I hope the hon. Member will let me answer. I am profoundly dissatisfied with the wages in the whole coalfield; nobody would suggest that the wages are anything but bad, but what suggestion has the hon. Member to make? If that contract had not been taken at that price, 500,000 tons less of coal would have been sold by this country, and there would not have been that amount of work. And, as a matter of fact, the whole of the loss is not borne by the miners. The hon. Member has only to look at the enormous deficiency for the county of Durham and the losses which have been incurred, as shown in the quarterly statement, to see that both the mineowners and the miners have been suffering loss.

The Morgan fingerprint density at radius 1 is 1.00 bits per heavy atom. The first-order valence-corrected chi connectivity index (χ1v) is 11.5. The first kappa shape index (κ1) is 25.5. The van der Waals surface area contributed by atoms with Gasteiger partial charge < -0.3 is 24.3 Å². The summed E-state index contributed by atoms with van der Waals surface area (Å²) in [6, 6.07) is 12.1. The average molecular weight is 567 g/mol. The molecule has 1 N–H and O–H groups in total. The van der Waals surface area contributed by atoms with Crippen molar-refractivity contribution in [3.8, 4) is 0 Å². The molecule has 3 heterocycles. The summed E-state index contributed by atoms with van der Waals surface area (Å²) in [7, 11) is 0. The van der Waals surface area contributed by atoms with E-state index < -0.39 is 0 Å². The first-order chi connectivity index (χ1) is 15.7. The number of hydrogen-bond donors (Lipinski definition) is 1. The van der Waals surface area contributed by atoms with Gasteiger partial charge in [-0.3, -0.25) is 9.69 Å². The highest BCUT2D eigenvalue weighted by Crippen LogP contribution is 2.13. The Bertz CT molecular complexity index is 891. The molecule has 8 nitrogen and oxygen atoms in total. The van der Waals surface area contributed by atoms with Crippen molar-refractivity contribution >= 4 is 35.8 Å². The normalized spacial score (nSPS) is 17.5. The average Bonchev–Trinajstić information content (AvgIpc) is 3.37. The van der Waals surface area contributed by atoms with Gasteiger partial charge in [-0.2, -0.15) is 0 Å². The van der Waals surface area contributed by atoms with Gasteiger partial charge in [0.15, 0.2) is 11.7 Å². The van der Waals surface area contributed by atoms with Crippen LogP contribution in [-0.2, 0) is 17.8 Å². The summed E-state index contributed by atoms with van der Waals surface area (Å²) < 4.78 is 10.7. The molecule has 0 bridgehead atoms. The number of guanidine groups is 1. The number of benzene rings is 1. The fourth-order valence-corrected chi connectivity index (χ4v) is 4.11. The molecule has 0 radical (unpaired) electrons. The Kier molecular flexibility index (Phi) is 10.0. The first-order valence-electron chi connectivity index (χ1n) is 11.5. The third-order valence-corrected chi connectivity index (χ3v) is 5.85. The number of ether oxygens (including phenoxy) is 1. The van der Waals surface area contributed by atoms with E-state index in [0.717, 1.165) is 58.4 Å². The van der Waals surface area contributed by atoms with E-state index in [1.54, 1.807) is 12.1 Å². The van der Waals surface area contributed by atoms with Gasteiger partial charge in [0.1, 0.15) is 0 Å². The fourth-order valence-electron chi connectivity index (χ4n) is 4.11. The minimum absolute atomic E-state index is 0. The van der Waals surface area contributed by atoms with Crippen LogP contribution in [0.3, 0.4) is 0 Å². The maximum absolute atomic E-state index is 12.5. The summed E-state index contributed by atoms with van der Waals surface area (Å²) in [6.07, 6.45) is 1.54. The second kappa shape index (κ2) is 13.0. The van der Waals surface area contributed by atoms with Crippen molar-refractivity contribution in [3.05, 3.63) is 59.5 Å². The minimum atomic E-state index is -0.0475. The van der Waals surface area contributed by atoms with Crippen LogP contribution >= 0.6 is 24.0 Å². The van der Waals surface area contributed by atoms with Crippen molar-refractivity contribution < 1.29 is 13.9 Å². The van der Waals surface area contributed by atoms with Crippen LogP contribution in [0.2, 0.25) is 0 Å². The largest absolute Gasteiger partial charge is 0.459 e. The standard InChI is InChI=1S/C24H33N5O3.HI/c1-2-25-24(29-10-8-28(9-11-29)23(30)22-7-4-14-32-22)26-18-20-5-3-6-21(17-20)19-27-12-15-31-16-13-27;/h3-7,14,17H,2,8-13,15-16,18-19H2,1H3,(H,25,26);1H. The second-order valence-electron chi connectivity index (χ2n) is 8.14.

§ Mr. RICHARDSON
But, again, my right hon. Friend is forgetting that all losses are piled upon the miner to pay in the future.
§ Sir P. CUNLIFFE-LISTER
At the present moment, there is a loss in both cases, and, after all, one has known of deficiencies in the past which have not been carried forward in future settlements, but that is a matter of negotiation. It is not for me to make the wages' settlement as between the miners and the mineowners.
§ Sir P. CUNLIFFE-LISTER
The hon. Member is talking with characteristic ignorance. He knows that we have nothing to do with those settlements.
§ Sir P. CUNLIFFE-LISTER